It depends what you want from it. If we want a fuller, more complete, detailed understanding of evolution, then the current clade, hierarchical or phylogeny based methods won’t cut it. They either need to accommodate much more and varied information or numerous data diagrams/dendrograms need compiling and linked or overlaid. Think about digital maps with optional/selectable layers of terrain, sub-terrain, populations, crime stats, roads, views over time etc.) to give a greater understanding and perspective. With evolution, we have only scraped the surface.
The problems are, 1.) the technology to build/incorporate all this data and bring it together, plus 2.) the very limited information we have, both of the past (especially, but not exclusively very early life) and current (e.g. we simply can’t really track (or indeed recognise) interbreeding of populations or across genera or between species most of the time, in 99.999% of cases, so we have too little information and the research needed to even begin to monitor this is too little, too late, aside from the costs/staff needed. By way of example, imagine trying to compile history or a genealogy, if most of the records are destroyed or don’t exist, using what, if anything, is left.
So, we can’t even track our true/near ancestry under our noses, (e.g. because secret, ‘things’ sometimes go on under someone else’s bed sheets) for some of the reasons listed. This throws things off track or muddies the bloodline and gene pools. So how much worse and inaccurate is it, when we are working at a hugely zoomed out level (of species with thousands or more of missed generations between), and many unknown or extinct or taxa of indeterminate lineage.
Fortunately, we have tools now, which can help us link the present to the past, making it less important to know who or what slept with who or what, because we can slice though the secrets of the bedroom and remove time-based CCTV. DNA, genetics and decoding species genomes does all of this. Paternity tests using a simple swab or blood sample. Using microscopes and computers that can transfer millions of bits of biological data related to a species or individual, for computer analysis or comparison. This can reveal solid evidence of inheritance. It trumps any testimony, denial, good character or alibi by placing you/it, microscopically at the scene. Guilty. Genes don’t lie, even though they may be incomplete and not tell the whole story. Ask me no questions and I’ll tell you no lies.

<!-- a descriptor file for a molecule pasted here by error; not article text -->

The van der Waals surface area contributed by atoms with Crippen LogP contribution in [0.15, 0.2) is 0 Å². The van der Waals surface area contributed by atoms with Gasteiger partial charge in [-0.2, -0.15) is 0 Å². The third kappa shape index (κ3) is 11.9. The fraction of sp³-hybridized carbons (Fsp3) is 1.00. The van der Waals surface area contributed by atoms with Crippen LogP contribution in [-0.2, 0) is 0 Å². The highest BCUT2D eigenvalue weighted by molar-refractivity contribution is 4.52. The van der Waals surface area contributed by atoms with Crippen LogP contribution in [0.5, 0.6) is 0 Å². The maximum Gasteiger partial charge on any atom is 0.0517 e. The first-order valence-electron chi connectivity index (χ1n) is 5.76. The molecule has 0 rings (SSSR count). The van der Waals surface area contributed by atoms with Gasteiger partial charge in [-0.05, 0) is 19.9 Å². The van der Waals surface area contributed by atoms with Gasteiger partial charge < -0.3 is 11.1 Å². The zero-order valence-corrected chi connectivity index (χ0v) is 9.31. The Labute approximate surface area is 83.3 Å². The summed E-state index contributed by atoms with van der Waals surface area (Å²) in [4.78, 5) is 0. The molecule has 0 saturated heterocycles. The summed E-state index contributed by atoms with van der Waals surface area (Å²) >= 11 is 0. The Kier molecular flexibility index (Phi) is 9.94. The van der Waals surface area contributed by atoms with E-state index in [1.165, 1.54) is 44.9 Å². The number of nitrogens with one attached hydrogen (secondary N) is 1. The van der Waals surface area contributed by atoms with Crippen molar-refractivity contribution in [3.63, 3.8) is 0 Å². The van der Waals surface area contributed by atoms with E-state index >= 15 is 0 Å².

So, even if we sub-divide subspecies (like domestic dogs) into breeds on the tree (which hybridises phylogeny and genealogy) or we include ring species or add cross pollinators or occasional ancestral population meetups (like Motty the elephant) due to natural or un-natural events, or even if we breed with other apes, it doesn’t really change the bigger macro picture, as these are micro events by comparison. Whether some, ‘butterfly’ effect could change things, (or a huge genetic fertility mix across class, phylum or kingdom), I don’t know, but the HGT dog’s dinner, in effect, already does this.
At Phylogeny Explorer Project HQ, we are building an, ‘accurate a representation of the phylogeny of life’ as we can, in as far as we can determine it. The team is brimming with ideas to add value and added information to anything else already out there (and here is one example, which attempts to reflect how populations can or have or do remain inter-fertile and attempt to define the limits of speciation in populations, which can have multiple new applications), but we really need your support to get there, by volunteering or donating, both/either of which can be found on this Website.